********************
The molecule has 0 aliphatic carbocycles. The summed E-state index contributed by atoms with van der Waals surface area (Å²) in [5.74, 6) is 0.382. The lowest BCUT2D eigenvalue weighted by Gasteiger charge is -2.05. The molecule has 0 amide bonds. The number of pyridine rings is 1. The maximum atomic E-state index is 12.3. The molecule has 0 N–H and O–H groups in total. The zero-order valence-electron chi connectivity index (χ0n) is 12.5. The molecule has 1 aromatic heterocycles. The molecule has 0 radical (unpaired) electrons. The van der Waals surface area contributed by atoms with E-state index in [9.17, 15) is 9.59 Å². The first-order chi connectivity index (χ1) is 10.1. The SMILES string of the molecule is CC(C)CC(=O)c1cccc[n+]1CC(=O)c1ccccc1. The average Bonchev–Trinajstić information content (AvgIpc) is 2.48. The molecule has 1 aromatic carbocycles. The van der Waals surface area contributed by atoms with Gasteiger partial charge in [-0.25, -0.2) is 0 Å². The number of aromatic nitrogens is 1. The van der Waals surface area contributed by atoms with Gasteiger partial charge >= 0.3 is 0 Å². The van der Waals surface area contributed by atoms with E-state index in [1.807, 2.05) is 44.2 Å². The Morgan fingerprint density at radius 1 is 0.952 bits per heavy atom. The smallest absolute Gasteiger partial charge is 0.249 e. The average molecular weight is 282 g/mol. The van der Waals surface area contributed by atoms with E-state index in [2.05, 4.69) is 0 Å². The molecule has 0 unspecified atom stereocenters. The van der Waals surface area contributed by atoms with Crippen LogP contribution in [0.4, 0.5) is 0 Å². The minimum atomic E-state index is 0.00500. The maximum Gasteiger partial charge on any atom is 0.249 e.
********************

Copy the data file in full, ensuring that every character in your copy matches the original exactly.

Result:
The molecule has 0 aliphatic carbocycles. The summed E-state index contributed by atoms with van der Waals surface area (Å²) in [5.74, 6) is 0.382. The lowest BCUT2D eigenvalue weighted by Gasteiger charge is -2.05. The molecule has 0 amide bonds. The number of pyridine rings is 1. The maximum atomic E-state index is 12.3. The molecule has 0 N–H and O–H groups in total. The zero-order valence-electron chi connectivity index (χ0n) is 12.5. The molecule has 1 aromatic heterocycles. The molecule has 0 radical (unpaired) electrons. The van der Waals surface area contributed by atoms with E-state index in [9.17, 15) is 9.59 Å². The first-order chi connectivity index (χ1) is 10.1. The SMILES string of the molecule is CC(C)CC(=O)c1cccc[n+]1CC(=O)c1ccccc1. The average Bonchev–Trinajstić information content (AvgIpc) is 2.48. The molecule has 1 aromatic carbocycles. The van der Waals surface area contributed by atoms with Gasteiger partial charge in [-0.25, -0.2) is 0 Å². The number of aromatic nitrogens is 1. The van der Waals surface area contributed by atoms with Gasteiger partial charge >= 0.3 is 0 Å². The van der Waals surface area contributed by atoms with E-state index in [1.807, 2.05) is 44.2 Å². The Morgan fingerprint density at radius 1 is 0.952 bits per heavy atom. The smallest absolute Gasteiger partial charge is 0.249 e. The average molecular weight is 282 g/mol. The van der Waals surface area contributed by atoms with E-state index in [2.05, 4.69) is 0 Å². The molecule has 0 unspecified atom stereocenters. The van der Waals surface area contributed by atoms with Crippen LogP contribution in [0.4, 0.5) is 0 Å². The minimum atomic E-state index is 0.00500. The maximum Gasteiger partial charge on any atom is 0.249 e.